“Both,” says Paul Glovinsky, PhD, co-author of The Insomnia Answer. “It’s not just a question of sex but of timing. Often, women are stimulated by sex and can’t sleep afterward.” Which, as you know, means he crashes like a mighty oak while you lie awake and fume. “If you can time things to coincide with the time of day when you’re at peak energy, your sex life will be significantly more satisfying.” (Remember sex in the morning? Weekend naptime?) And speaking of time, Linda Young, PhD, a Washington-based therapist who specializes in helping women foster healthy relationships, adds this: “The average encounter is only around 20 minutes, so ask yourself why you’re hesitant. Your resistance might be a reflection of your lack of satisfaction with the sex.” Or your fear of intimacy, your performance anxiety, your anger about something else in the relationship—the point being that sexual unhappiness can be a shield for many other types of issues.

2. My clock is ticking. Settle for the guy I care about, or hold out for The One, who may never show up?
Do. Not. Settle. “Both of you—not to mention the children you might have—may pay the price of a fractured relationship later,” says psychotherapist Ken Page, founder of the dating workshop Deeper Dating. Marrying Mr. Almost The One is, on the other hand, perfectly admissible. “If someone is your match in 75 to 85 percent of the things that are important to you—values, character strengths, how he treats other people, emotional fitness—that’s not settling,” says Young. “But it’s up to you to infuse ‘good enough’ with energy and passion so that it becomes fantastic. And chemistry counts; you need to be attracted to each other.”

3. I’ve met a great guy. He never calls. Should I call him?
“It’s 2008. You can call,” says Steve Santagati, author of The MANual and resident expert at AskSteveSantagati.com. Still, Santagati urges you not to put the guy on the spot. “Let him initiate plans. You can just say hello to open the lines of communication, and he might hear something in the phone call that he didn’t get the first time you met.” The way he responds will tell you whether you have a future together.

4. He’s married, but he says he’s not happy and it’s ending. I should stay away, right?
Run as though you’re fleeing a burning house. Which, in fact, you are. “He’s already showing you he hasn’t put enough distance between himself and his problematic relationship,” says Young. “If you get involved, he’s going to subject you to all his issues, and you’re going to be a wonderful dumping ground.”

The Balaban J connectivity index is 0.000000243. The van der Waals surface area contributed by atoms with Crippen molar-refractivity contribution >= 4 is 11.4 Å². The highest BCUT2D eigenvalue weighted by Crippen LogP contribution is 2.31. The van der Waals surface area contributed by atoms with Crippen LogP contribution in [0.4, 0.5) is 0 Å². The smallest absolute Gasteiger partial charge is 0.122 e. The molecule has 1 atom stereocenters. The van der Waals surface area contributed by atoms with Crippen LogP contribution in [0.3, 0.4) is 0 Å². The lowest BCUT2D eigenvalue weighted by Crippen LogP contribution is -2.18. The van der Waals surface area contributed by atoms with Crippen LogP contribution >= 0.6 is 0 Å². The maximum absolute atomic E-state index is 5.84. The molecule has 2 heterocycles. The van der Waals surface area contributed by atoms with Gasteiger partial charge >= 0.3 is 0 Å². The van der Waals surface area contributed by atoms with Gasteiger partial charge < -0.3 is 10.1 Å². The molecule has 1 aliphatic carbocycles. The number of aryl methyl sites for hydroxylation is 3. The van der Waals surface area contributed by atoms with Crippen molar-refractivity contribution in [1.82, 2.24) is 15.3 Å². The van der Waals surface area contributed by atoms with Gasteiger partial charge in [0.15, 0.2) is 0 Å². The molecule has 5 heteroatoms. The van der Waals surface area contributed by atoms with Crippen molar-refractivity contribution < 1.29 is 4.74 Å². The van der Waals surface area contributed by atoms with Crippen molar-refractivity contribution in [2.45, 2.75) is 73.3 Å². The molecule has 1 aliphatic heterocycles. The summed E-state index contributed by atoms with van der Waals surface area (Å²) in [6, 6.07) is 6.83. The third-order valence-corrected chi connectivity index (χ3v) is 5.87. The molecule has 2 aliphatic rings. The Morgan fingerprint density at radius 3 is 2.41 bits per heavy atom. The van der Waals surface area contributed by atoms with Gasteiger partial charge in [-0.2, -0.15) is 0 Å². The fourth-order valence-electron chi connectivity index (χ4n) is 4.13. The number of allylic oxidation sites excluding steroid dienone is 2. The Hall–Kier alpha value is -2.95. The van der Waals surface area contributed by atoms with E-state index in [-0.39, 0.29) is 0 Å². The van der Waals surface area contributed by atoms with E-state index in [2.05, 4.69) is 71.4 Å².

5. When, if ever, is it a good idea to try again with a guy whose heart you’ve already broken?
About as often as pigs fly. “Usually, you can’t go backward,” says Manhattan-based matchmaker Janis Spindel. “It’s a case-by-case scenario, but statistics show that it doesn’t usually work.” The case where it might work: when the failure was unrelated to your attraction or personalities but caused by outside circumstances—say, one of you was going through a family tragedy, or you were transferred to another city. Absent such extenuating circumstances, analyze what went wrong the first time, assume a similar dynamic will arise again, and then determine whether that dynamic is feasible in your current life.

6. I love my partner, but the sex is underwhelming. Stay the course or go?
Neither. Instead, you’re going to do the hardest thing you’ve ever done. “Think about the things that turn you on in the deepest ways, the things that make you feel most loved and cared for,” says Page. “What kind of touch? What words? What kind of pacing makes you feel the most affection for your partner? Tell each other, no matter how wild or tame your desires might seem. When the two of you are unafraid to be naughty and vulnerable together, the experience can be amazing.” Sex thrives on risk and surrender, and you’re probably missing one or both.

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Many business processes are based on someone filling out a form. But even this simple task can be riddled with errors, inefficiencies and wasted money.IBM Forms automates forms-based business processes to help improve efficiency, customer service and time to value. With IBM Forms you can: Improve efficiency, time to revenue, customer service by automating paper based processes. Cut costs by eliminating printing, distribution, processing and stora … Read More